Which Louisiana city can claim home to the 2nd longest running gay bar in the United States? Well pour me a stiff one, it’s little old Shreveport! The Korner Lounge is also our city’s oldest continuously running bar – if not business – having been in operation under the same name since the 1933 end of prohibition, and it is currently the only bar within Shreveport Common.
The Korner Lounge has seen its fair share of Shreveport history; it was once the place to meet servicemen shipping off to World War II.
Owner Jody Booth took the reins in 2006, and considers his patrons family. He has spent the better part of a decade moving the establishment to a new era. Jody recounts the first time he walked into the Korner in the early 1970s. Given his profound affection for the venue today, I assume it must have been love at first sight? “No! I turned right around and walked out!” Apparently there weren’t too many other 22 year olds in there those days, but now the studio apartment-sized space is filled with round-the-clock licensed music videos and nightly events that keep the fun alive for young and old. Komfortable Karaoke ias every Thursday and Saturday and in true Shreveport style, you don’t even have to stand up for it; the wireless mic is handed to you. I am assured that one can even belt out “Good Vibrations” or “Ring of Fire” from the toilet.
Anyone that has sat at that bar will know the Korner’s iconic Bevador, an impressive, ancient fridge in the shape of a milk bottle, presiding over the Lounge with a soft mechanical grumble that will outlast us all. Possibly immortal, very few still operate anywhere in the world with original compressors, but its tale of origin is perhaps even more remarkable. It was 1953, and the proprietors were sisters Ina and Etta. One of their husbands came barreling into the bar one day exclaiming that there had been a derailment at the end of Louisiana Street and a Bevador had fallen off the train. Barely dented, they rolled that thing right up into the bar and it’s been plugged in and working ever since!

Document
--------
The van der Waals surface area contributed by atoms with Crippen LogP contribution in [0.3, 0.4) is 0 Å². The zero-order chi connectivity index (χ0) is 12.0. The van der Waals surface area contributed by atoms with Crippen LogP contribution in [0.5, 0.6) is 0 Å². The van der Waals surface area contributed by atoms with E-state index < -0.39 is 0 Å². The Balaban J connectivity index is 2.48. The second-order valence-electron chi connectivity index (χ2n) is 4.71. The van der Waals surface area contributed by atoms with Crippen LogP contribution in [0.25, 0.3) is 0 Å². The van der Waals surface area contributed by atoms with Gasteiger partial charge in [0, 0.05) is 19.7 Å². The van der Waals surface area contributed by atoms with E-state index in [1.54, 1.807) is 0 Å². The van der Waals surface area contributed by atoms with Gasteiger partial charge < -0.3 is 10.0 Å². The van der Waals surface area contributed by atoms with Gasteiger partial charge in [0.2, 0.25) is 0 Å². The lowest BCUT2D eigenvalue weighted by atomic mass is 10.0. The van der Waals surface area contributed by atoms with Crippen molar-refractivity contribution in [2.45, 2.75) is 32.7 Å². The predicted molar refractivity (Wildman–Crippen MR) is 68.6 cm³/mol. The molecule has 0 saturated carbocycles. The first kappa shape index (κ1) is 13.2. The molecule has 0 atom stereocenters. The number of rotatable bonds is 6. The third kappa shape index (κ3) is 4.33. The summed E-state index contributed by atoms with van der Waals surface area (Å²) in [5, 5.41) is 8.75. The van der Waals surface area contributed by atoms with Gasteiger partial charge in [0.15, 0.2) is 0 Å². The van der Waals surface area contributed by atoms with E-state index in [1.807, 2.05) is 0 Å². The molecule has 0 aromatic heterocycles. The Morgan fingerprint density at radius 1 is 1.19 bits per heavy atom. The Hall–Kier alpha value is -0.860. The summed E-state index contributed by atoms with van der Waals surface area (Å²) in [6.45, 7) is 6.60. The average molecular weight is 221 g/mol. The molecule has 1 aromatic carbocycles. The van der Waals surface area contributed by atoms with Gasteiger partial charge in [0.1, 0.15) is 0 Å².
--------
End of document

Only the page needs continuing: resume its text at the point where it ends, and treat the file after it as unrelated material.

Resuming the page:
Clearly good humored, Jody is also a very dedicated owner, and has seen the streetscape change a great deal during his tenure. In a distinct segment of downtown that’s seen neglect since the closing of the Louisiana Street rail crossing, there’s a lot that needs to happen for it to bounce back. A big part of that will be the redevelopment of the iconic Arlington Hotel across the road, recently acquired by the City, and being packaged for development into a boutique hotel or something similar. As seen repeatedly throughout Shreveport Common, confidence grows from smaller actions like clean-up days to major multi-million dollar building restorations, incentivizing property owners to invest in their own buildings and projects. Late last year, the former Aamco Transmissions (katty Korner) was privately purchased and once things get really cracking at Louisiana/Cotton, renovation plans are ready to go for the Korner, including the addition of an outdoor patio and reinstating the glass storefront windows.
Last year, following the death of his sister, Jody became the full time caregiver for his intellectually disabled brother, who is at work with him when I visit in the afternoon. It’s difficult to be the fully-charged business owner at the same time and ultimately, Jody’s long term plan for the Korner is to find someone to pass the baton to, someone who understands what the Korner means and who will keep nurturing that identity. Even so, Jody says it’s been a fulfilling chapter that will always stay with him: “I’ve made so many friends from owning the bar, I wouldn’t trade that experience for a million dollars.”